‘Celebrity’ whale that visited Sebastian Inlet among 8 right whales killed this year

The plight of critically endangered North Atlantic right whales that visit our coast each winter just keeps getting worse, increasing the threat of extinction for the huge and charismatic marine mammals.

According to Julie Albert, whale conservation program coordinator for the Marine Resources Council, six right whales died in June alone and three more were found entangled in fishing gear – all in Canada’s Gulf of St. Lawrence. One of those victims was Clipper, a female who showed up in Sebastian Inlet in 2016 with her only calf and became something of a local celebrity. Albert said she died after being struck by a ship.

So far this year, Albert said, a total of eight whales have died while only seven have been born – bad news for a worldwide population estimated at only 400.

“Once again we’ve got the population declining and the year is only half over,” Albert told a rapt audience at Marine Resources Council headquarters in Palm Bay last week. “These eight deaths hit everyone kind of hard.”

Especially hard, Albert added, because four were females and two of those didn’t live long enough to give birth. She noted that three deaths and no births were recorded in 2018 – something that’s never happened before in a single calving season.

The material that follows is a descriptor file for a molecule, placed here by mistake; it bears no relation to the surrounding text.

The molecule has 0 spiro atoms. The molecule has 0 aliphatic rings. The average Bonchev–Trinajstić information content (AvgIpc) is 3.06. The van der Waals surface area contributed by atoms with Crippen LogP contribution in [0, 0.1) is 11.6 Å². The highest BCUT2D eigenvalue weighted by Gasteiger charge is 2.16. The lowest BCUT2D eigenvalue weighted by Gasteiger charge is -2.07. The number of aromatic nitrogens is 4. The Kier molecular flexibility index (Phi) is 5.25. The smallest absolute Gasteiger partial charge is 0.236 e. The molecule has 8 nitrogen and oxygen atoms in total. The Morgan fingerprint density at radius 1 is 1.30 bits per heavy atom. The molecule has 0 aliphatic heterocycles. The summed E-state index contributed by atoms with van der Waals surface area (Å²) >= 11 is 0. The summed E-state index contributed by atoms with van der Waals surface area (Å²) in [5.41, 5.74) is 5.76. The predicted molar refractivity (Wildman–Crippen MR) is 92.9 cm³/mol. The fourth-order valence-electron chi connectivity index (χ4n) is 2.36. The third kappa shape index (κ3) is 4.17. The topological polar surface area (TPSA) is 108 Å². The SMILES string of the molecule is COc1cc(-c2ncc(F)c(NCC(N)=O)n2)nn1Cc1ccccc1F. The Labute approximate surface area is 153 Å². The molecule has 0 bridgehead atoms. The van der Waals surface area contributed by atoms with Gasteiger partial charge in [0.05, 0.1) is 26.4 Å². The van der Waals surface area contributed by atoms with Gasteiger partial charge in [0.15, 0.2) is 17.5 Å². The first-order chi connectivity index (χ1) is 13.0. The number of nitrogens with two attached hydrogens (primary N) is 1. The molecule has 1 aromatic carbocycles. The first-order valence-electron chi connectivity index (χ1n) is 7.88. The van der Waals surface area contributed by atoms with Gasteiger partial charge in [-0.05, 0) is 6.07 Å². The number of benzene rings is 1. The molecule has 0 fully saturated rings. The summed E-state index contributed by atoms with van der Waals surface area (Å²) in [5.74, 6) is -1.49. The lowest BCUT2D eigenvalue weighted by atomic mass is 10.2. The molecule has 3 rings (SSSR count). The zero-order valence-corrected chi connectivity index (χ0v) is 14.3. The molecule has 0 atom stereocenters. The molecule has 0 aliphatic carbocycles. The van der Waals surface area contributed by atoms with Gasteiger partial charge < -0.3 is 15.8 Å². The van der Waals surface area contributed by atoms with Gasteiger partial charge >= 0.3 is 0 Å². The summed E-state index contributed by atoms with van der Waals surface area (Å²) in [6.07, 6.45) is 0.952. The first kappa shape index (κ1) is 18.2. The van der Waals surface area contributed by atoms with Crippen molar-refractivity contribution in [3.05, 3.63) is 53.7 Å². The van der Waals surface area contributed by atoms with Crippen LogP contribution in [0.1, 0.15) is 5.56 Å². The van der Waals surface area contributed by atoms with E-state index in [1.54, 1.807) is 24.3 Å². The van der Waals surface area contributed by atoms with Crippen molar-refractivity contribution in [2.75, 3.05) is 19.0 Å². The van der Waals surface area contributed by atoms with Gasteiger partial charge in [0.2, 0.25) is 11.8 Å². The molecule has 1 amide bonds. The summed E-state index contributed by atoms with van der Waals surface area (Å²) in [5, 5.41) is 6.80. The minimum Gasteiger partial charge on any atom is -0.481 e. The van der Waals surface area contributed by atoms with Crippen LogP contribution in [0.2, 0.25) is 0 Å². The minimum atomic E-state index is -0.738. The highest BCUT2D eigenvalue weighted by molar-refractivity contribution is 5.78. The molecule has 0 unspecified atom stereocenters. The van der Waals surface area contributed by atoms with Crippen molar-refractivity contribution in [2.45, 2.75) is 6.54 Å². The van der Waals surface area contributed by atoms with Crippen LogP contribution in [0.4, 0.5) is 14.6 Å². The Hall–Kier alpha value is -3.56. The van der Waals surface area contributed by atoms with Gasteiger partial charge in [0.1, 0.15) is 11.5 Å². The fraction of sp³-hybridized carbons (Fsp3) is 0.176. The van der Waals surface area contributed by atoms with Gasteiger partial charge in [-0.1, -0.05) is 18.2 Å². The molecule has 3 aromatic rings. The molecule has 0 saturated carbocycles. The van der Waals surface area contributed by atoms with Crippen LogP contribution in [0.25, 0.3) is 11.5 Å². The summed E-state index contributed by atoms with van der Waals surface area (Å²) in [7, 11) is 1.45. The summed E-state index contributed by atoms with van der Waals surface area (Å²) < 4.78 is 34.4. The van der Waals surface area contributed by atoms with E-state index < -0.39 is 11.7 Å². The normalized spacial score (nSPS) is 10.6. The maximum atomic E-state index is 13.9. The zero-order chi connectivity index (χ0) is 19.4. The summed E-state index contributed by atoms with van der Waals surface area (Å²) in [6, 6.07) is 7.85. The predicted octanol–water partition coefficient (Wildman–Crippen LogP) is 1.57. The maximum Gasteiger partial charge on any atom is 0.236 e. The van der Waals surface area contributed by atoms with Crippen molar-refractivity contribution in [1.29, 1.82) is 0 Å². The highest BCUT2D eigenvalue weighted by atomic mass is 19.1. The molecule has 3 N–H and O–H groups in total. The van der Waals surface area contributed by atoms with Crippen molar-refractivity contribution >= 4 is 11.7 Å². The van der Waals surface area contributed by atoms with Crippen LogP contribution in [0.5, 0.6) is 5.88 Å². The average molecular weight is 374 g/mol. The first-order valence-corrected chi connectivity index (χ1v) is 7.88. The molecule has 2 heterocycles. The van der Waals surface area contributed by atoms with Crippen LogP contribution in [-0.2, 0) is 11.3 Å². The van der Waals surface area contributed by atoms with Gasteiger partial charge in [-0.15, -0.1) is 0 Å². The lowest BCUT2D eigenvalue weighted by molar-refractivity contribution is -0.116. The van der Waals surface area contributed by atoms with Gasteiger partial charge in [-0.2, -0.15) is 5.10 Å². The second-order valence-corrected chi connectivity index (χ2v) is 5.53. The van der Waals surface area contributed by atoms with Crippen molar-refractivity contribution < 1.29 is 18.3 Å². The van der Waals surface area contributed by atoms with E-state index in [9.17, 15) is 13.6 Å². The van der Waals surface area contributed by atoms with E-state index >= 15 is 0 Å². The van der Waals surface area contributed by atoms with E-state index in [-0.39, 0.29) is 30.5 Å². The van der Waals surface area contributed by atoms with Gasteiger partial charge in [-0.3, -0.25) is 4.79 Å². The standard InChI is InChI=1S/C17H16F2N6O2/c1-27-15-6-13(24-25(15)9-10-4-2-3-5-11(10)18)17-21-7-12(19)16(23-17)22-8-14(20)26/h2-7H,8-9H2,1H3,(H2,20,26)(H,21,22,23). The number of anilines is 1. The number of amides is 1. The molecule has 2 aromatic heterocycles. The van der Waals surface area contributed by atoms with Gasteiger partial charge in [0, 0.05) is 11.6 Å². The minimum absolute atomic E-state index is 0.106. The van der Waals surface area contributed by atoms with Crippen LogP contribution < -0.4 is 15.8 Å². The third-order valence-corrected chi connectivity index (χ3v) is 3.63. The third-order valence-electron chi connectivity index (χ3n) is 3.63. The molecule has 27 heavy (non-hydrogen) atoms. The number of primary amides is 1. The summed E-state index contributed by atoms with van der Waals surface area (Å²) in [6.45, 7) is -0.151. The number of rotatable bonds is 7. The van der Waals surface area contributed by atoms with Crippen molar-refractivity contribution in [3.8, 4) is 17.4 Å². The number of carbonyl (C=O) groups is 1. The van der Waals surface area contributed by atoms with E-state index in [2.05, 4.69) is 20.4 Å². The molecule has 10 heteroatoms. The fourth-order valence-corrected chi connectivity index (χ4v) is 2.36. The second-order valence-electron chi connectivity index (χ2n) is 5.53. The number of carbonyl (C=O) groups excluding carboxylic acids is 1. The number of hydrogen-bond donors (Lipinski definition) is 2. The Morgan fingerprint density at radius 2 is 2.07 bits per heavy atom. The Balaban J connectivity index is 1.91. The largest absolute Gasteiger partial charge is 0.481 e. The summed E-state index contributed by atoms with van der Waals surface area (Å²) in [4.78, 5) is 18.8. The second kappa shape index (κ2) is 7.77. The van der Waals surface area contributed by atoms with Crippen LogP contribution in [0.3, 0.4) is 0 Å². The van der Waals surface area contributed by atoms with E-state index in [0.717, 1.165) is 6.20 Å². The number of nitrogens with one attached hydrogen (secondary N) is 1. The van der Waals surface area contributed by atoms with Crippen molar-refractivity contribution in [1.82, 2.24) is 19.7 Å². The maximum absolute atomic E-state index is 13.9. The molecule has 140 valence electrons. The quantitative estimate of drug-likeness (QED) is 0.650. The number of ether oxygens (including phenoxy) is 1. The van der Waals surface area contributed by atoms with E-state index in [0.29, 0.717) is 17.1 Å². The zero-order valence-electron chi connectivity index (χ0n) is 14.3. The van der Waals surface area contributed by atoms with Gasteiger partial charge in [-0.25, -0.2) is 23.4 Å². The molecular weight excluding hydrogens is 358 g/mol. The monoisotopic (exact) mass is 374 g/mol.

“Why aren’t these females giving birth?” she asked in frustration. “Maybe they’re not finding enough food. If we can keep them alive long enough to give birth, that’s half the battle.”

North Atlantic right whales are long-lived and typically take about 10 years to reach sexual maturity. Females have a gestation period of about a year. The animals can grow to more than 50 feet, feeding mainly on a type of plankton called copepods.

Albert said that in a portion of the Gulf of St. Lawrence where the whales were found dead this summer, ships were not being forced to slow down and fishing boats were deploying gear that entangles the animals – the two leading causes of death for right whales. Following the June fatalities, she said, the Canadian government expanded slow-speed zones, closed more fisheries, increased aerial surveillance patrols, and boosted fines against violators.

Albert said she needs more volunteer spotters to look for the whales as they migrate south along the Space and Treasure Coasts from Canada and New England to give birth this coming winter. But she also exhorted the audience to do some lobbying on the animals’ behalf.

Specifically, she urged local residents to contact their senators and Congress members to support the SAVE Right Whales Act (H.R. 1568) which would authorize $5 million annually to be spent over the next ten years on research and development of new equipment and techniques to prevent ship strikes and fishing gear entanglements. She also suggested lobbying the Canadian government to step up its efforts to protect the whales.

“People are wreaking havoc on this population,” Albert said. “We’re all kind of holding our breaths to see what’s going to happen this year.”

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